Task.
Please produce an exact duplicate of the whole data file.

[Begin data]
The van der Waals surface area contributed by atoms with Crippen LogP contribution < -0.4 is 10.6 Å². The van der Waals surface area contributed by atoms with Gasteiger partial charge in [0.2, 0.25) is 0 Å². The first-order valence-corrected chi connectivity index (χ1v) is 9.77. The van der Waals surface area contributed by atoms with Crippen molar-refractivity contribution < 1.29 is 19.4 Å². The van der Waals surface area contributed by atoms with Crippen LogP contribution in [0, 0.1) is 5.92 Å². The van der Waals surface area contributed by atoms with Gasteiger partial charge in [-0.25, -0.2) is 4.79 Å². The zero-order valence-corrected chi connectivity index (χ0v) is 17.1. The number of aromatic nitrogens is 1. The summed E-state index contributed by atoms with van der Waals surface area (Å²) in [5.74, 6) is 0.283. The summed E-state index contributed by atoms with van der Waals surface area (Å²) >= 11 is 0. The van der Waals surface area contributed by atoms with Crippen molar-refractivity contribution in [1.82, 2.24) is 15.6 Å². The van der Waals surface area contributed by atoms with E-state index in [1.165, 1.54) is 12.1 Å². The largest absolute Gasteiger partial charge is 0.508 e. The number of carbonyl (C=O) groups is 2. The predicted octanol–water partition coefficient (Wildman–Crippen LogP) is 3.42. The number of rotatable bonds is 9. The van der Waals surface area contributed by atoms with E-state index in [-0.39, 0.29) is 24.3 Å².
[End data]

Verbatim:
The van der Waals surface area contributed by atoms with Crippen LogP contribution < -0.4 is 10.6 Å². The van der Waals surface area contributed by atoms with Gasteiger partial charge in [0.2, 0.25) is 0 Å². The first-order valence-corrected chi connectivity index (χ1v) is 9.77. The van der Waals surface area contributed by atoms with Crippen molar-refractivity contribution < 1.29 is 19.4 Å². The van der Waals surface area contributed by atoms with Crippen LogP contribution in [0, 0.1) is 5.92 Å². The van der Waals surface area contributed by atoms with Gasteiger partial charge in [-0.25, -0.2) is 4.79 Å². The zero-order valence-corrected chi connectivity index (χ0v) is 17.1. The number of aromatic nitrogens is 1. The summed E-state index contributed by atoms with van der Waals surface area (Å²) in [5.74, 6) is 0.283. The summed E-state index contributed by atoms with van der Waals surface area (Å²) >= 11 is 0. The van der Waals surface area contributed by atoms with Crippen molar-refractivity contribution in [1.82, 2.24) is 15.6 Å². The van der Waals surface area contributed by atoms with E-state index in [1.165, 1.54) is 12.1 Å². The largest absolute Gasteiger partial charge is 0.508 e. The number of carbonyl (C=O) groups is 2. The predicted octanol–water partition coefficient (Wildman–Crippen LogP) is 3.42. The number of rotatable bonds is 9. The van der Waals surface area contributed by atoms with E-state index in [-0.39, 0.29) is 24.3 Å².